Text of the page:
Ace Lane Sr.
A man of infinite abilities and talents with what is now considered old-style film and camera photography, John “Ace” Lane Sr. combined his boyhood interests in auto racing and snapping pictures and – through hard work and dedication – was one of the leading automobile racing photographers for 25 years.
The fact, however, that Lane was a black man in a sport that was primarily populated by white participants made no matter to anyone of consequence because he was as true to himself as he was to auto racing and no one could find any fault with that.
Lane was first exposed to the excitement of Sprint Car-style racing when, as a kid during the Depression, he and his pals heard roaring engines as they played on the railroad tracks which ran by the old half-mile dirt New Market Speedway in Piscataway, New Jersey.
Interested in learning more about the throaty sounds, the band of friends snuck over the fence and soon saw with delight the colorful racing cars speeding around the track.
Right away Lane knew that this was something that he liked and as he later began to take an interest in photography, combing his two passions seemed to be a natural fit.
All of this, however, had to wait until the young Infantryman returned home from World War II. But once Lane started to make the rounds at local racing events, there was no stopping him in his efforts to be the best racing photographer that he could be.
The only problem that Lane had when he started his racing photography career was convincing track promoters that he was just interested in doing a good job. Iif there was any problem about his being a black man trying to do this work, he never said anything to anyone about it – including his family.
A carpenter by trade, Lane – like all of those men and women who documented racing history with a camera and black & white or color film – spent a lot of time not only shooting pictures but also working in the darkroom where his images were developed and printed.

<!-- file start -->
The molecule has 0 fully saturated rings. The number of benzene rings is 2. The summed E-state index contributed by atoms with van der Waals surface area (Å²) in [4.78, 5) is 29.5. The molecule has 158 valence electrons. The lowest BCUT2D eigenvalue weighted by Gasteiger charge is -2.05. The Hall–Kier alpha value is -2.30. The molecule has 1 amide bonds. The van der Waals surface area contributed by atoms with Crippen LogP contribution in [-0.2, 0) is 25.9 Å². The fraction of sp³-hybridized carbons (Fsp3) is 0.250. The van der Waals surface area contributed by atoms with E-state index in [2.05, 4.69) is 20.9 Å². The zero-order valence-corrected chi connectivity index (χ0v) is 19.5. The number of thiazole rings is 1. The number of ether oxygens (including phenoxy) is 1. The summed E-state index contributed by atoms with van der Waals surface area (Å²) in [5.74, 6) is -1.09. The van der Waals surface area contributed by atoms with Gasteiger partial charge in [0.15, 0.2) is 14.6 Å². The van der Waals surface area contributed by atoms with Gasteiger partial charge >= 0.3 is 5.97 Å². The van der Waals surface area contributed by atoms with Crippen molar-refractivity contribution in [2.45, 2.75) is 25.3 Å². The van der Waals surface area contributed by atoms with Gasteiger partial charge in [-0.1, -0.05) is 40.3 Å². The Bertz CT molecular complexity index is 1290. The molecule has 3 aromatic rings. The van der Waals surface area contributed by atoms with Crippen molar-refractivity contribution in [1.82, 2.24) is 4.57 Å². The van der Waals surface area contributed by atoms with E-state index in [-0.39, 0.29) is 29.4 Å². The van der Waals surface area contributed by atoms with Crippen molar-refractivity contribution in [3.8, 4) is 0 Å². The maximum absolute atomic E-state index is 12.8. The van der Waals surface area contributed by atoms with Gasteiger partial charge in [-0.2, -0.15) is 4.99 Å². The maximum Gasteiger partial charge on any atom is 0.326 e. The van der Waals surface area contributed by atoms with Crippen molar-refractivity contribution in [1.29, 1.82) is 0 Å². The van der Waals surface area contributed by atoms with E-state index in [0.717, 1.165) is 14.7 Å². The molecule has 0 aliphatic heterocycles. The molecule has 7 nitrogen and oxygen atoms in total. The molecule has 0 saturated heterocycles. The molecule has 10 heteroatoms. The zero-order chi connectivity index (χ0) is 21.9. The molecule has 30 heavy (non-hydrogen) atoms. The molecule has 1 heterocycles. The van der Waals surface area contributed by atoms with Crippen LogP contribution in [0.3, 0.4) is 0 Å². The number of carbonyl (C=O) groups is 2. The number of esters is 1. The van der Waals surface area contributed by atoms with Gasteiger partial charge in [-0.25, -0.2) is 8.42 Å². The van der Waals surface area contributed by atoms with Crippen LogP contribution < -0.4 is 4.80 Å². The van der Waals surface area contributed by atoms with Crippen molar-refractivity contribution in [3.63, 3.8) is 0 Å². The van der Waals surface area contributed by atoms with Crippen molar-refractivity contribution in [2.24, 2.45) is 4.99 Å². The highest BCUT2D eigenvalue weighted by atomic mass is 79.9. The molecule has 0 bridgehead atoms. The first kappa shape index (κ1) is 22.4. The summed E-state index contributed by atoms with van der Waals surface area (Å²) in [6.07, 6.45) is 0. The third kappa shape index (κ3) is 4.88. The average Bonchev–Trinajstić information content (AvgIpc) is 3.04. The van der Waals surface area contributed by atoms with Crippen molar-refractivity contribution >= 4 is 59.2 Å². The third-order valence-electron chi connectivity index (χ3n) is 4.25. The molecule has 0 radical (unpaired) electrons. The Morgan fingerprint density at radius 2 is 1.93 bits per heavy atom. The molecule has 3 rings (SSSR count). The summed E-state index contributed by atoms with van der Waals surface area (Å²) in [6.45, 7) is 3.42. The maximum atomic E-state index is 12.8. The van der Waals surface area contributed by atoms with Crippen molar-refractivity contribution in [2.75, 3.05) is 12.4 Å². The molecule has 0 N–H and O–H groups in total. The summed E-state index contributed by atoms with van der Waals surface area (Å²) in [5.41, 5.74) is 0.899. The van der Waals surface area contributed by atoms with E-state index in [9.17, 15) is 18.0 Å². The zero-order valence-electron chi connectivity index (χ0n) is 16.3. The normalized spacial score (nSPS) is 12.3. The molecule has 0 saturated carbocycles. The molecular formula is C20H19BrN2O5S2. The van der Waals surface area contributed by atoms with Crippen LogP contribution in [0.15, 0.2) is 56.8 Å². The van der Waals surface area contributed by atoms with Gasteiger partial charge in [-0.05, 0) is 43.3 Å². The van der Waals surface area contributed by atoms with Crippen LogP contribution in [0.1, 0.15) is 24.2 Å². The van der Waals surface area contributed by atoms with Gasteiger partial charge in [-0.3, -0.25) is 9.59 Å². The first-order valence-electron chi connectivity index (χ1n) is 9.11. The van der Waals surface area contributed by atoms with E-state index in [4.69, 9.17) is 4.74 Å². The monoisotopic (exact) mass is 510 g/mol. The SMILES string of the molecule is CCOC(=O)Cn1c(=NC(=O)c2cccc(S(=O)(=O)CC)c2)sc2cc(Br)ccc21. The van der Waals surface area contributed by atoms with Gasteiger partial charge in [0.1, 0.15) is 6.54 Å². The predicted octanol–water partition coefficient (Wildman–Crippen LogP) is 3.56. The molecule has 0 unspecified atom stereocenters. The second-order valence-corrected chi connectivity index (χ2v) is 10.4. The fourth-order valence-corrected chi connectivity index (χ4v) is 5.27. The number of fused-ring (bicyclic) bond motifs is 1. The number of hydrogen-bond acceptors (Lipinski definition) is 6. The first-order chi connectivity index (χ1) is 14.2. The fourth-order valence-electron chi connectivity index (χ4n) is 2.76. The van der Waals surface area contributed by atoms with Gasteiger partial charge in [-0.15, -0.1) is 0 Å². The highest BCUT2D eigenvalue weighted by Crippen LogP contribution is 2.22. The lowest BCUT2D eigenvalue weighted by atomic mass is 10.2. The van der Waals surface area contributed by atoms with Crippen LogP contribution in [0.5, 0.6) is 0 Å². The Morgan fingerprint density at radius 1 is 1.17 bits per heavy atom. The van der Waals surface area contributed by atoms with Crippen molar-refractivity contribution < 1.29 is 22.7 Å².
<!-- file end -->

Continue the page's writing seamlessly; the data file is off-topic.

Anytime that there was a big race, “Ace” would be there and after he made his rounds in the pits – where drivers and crews would purchase some of the latest examples of his work – he found the best infield position where he could get the kind of shots that racing publications of all kinds were after in order to help illustrate their printed stories.
The Official Track Photographer at the old Flemington and East Windsor Speedways in New Jersey, Lane also was a regular “shooter” at the Garden State’s Wall Stadium and at its old Pleasantville, Old Bridge and Trenton Speedways. Plus, he could be seen with a camera in his hand – and a couple of others slung over his shoulder – at Pennsylvania’s Pocono Raceway and at the Keystone State’s old Langhorne Speedway and Nazareth Raceway.
For most of his career, Lane favored his trusty Rolleiflex Twin-Lens Reflex box camera; although in his later years he did upgrade to using a 35 mm Single Lens Reflex unit, to get his best shots at night, he always favored a large strobe light.
Lane’s work was seen in all of the major racing publications, but it was most often seen in the pages of “Area Auto Racing News.” An Ace Lane Photo of the aftermath of a major accident at Flemington Speedway was on the front page of the very first issue of AARN when the Trenton, New Jersey-based trade paper began publication in June 1963.
John “Ace” Lane Sr. died from complications of a stroke in January 1973 at age 54.
But his photographic efforts have been continued by his son John “Ace” Lane Jr. Each year the Eastern Motorsport Press Association presents its Ace Lane Memorial Award to the organization’s outstanding photographer.